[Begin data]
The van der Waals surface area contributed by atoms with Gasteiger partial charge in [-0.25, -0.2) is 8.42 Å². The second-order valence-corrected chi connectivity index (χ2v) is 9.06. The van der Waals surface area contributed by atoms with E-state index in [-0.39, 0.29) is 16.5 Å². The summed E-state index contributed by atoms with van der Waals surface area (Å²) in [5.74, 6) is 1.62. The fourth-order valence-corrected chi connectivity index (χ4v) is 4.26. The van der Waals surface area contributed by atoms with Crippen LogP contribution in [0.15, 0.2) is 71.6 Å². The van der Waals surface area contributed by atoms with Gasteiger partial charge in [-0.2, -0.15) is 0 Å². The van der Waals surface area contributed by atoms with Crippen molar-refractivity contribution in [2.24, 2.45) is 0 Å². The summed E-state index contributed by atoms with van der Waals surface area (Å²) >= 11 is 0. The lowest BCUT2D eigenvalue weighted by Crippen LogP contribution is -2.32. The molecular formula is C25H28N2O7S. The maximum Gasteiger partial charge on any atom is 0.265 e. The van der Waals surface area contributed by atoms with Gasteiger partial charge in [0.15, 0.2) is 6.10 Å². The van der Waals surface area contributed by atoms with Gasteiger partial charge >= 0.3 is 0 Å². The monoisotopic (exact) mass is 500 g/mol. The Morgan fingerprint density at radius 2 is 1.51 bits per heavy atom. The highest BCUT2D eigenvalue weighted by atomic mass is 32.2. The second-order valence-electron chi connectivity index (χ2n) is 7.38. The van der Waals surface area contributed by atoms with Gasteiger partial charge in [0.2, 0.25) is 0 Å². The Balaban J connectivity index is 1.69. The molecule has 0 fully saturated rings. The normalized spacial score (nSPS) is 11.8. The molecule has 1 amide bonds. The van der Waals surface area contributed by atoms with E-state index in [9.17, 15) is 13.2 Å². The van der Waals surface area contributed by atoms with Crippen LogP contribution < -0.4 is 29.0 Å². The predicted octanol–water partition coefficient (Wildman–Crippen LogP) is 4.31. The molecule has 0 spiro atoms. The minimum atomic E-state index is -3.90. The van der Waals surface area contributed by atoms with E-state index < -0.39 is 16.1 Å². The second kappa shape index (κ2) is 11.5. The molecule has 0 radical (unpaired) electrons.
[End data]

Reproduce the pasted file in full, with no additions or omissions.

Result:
The van der Waals surface area contributed by atoms with Gasteiger partial charge in [-0.25, -0.2) is 8.42 Å². The second-order valence-corrected chi connectivity index (χ2v) is 9.06. The van der Waals surface area contributed by atoms with E-state index in [-0.39, 0.29) is 16.5 Å². The summed E-state index contributed by atoms with van der Waals surface area (Å²) in [5.74, 6) is 1.62. The fourth-order valence-corrected chi connectivity index (χ4v) is 4.26. The van der Waals surface area contributed by atoms with Crippen LogP contribution in [0.15, 0.2) is 71.6 Å². The van der Waals surface area contributed by atoms with Gasteiger partial charge in [-0.2, -0.15) is 0 Å². The van der Waals surface area contributed by atoms with Crippen molar-refractivity contribution in [2.24, 2.45) is 0 Å². The summed E-state index contributed by atoms with van der Waals surface area (Å²) >= 11 is 0. The lowest BCUT2D eigenvalue weighted by Crippen LogP contribution is -2.32. The molecular formula is C25H28N2O7S. The maximum Gasteiger partial charge on any atom is 0.265 e. The van der Waals surface area contributed by atoms with Gasteiger partial charge in [0.15, 0.2) is 6.10 Å². The van der Waals surface area contributed by atoms with Gasteiger partial charge >= 0.3 is 0 Å². The monoisotopic (exact) mass is 500 g/mol. The Morgan fingerprint density at radius 2 is 1.51 bits per heavy atom. The highest BCUT2D eigenvalue weighted by atomic mass is 32.2. The second-order valence-electron chi connectivity index (χ2n) is 7.38. The van der Waals surface area contributed by atoms with Gasteiger partial charge in [0.2, 0.25) is 0 Å². The Balaban J connectivity index is 1.69. The molecule has 0 fully saturated rings. The normalized spacial score (nSPS) is 11.8. The molecule has 1 amide bonds. The van der Waals surface area contributed by atoms with E-state index in [9.17, 15) is 13.2 Å². The van der Waals surface area contributed by atoms with Crippen LogP contribution < -0.4 is 29.0 Å². The predicted octanol–water partition coefficient (Wildman–Crippen LogP) is 4.31. The molecule has 0 spiro atoms. The minimum atomic E-state index is -3.90. The van der Waals surface area contributed by atoms with E-state index < -0.39 is 16.1 Å². The second kappa shape index (κ2) is 11.5. The molecule has 0 radical (unpaired) electrons.